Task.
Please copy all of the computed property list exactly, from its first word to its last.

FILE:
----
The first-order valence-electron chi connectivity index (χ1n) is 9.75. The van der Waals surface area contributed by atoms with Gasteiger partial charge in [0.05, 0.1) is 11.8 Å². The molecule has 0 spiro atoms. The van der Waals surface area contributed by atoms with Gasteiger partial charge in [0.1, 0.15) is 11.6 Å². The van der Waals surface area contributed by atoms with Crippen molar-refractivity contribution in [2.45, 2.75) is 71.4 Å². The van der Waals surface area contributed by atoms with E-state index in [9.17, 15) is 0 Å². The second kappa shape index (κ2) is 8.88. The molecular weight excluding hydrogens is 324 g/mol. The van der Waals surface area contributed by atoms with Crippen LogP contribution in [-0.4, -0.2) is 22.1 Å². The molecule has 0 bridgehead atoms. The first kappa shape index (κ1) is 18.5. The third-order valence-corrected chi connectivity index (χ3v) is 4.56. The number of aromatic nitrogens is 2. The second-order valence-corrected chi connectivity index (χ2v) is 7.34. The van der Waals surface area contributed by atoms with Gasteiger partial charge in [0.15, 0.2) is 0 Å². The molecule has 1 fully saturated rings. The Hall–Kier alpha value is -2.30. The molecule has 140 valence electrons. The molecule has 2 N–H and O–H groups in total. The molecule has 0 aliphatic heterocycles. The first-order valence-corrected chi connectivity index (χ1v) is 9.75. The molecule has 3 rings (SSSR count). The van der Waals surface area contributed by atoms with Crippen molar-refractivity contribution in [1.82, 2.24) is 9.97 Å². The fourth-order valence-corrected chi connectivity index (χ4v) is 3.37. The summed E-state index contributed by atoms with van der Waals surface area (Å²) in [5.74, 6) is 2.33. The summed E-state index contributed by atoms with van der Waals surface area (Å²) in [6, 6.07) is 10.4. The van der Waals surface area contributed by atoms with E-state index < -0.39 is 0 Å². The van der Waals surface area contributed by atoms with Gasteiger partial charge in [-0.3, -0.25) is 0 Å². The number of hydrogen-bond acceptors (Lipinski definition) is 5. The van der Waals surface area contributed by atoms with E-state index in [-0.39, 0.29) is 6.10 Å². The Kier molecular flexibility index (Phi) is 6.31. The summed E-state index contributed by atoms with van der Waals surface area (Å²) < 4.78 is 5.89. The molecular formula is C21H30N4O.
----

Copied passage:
The first-order valence-electron chi connectivity index (χ1n) is 9.75. The van der Waals surface area contributed by atoms with Gasteiger partial charge in [0.05, 0.1) is 11.8 Å². The molecule has 0 spiro atoms. The van der Waals surface area contributed by atoms with Gasteiger partial charge in [0.1, 0.15) is 11.6 Å². The van der Waals surface area contributed by atoms with Crippen molar-refractivity contribution in [2.45, 2.75) is 71.4 Å². The van der Waals surface area contributed by atoms with E-state index in [9.17, 15) is 0 Å². The second kappa shape index (κ2) is 8.88. The molecular weight excluding hydrogens is 324 g/mol. The van der Waals surface area contributed by atoms with Crippen LogP contribution in [-0.4, -0.2) is 22.1 Å². The molecule has 0 bridgehead atoms. The first kappa shape index (κ1) is 18.5. The third-order valence-corrected chi connectivity index (χ3v) is 4.56. The number of aromatic nitrogens is 2. The second-order valence-corrected chi connectivity index (χ2v) is 7.34. The van der Waals surface area contributed by atoms with Gasteiger partial charge in [0.15, 0.2) is 0 Å². The molecule has 1 fully saturated rings. The Hall–Kier alpha value is -2.30. The molecule has 140 valence electrons. The molecule has 2 N–H and O–H groups in total. The molecule has 0 aliphatic heterocycles. The first-order valence-corrected chi connectivity index (χ1v) is 9.75. The molecule has 3 rings (SSSR count). The van der Waals surface area contributed by atoms with Crippen molar-refractivity contribution in [1.82, 2.24) is 9.97 Å². The fourth-order valence-corrected chi connectivity index (χ4v) is 3.37. The summed E-state index contributed by atoms with van der Waals surface area (Å²) in [5.74, 6) is 2.33. The summed E-state index contributed by atoms with van der Waals surface area (Å²) in [6, 6.07) is 10.4. The van der Waals surface area contributed by atoms with E-state index < -0.39 is 0 Å². The van der Waals surface area contributed by atoms with Gasteiger partial charge in [-0.3, -0.25) is 0 Å². The number of hydrogen-bond acceptors (Lipinski definition) is 5. The van der Waals surface area contributed by atoms with E-state index in [-0.39, 0.29) is 6.10 Å². The Kier molecular flexibility index (Phi) is 6.31. The summed E-state index contributed by atoms with van der Waals surface area (Å²) < 4.78 is 5.89. The molecular formula is C21H30N4O.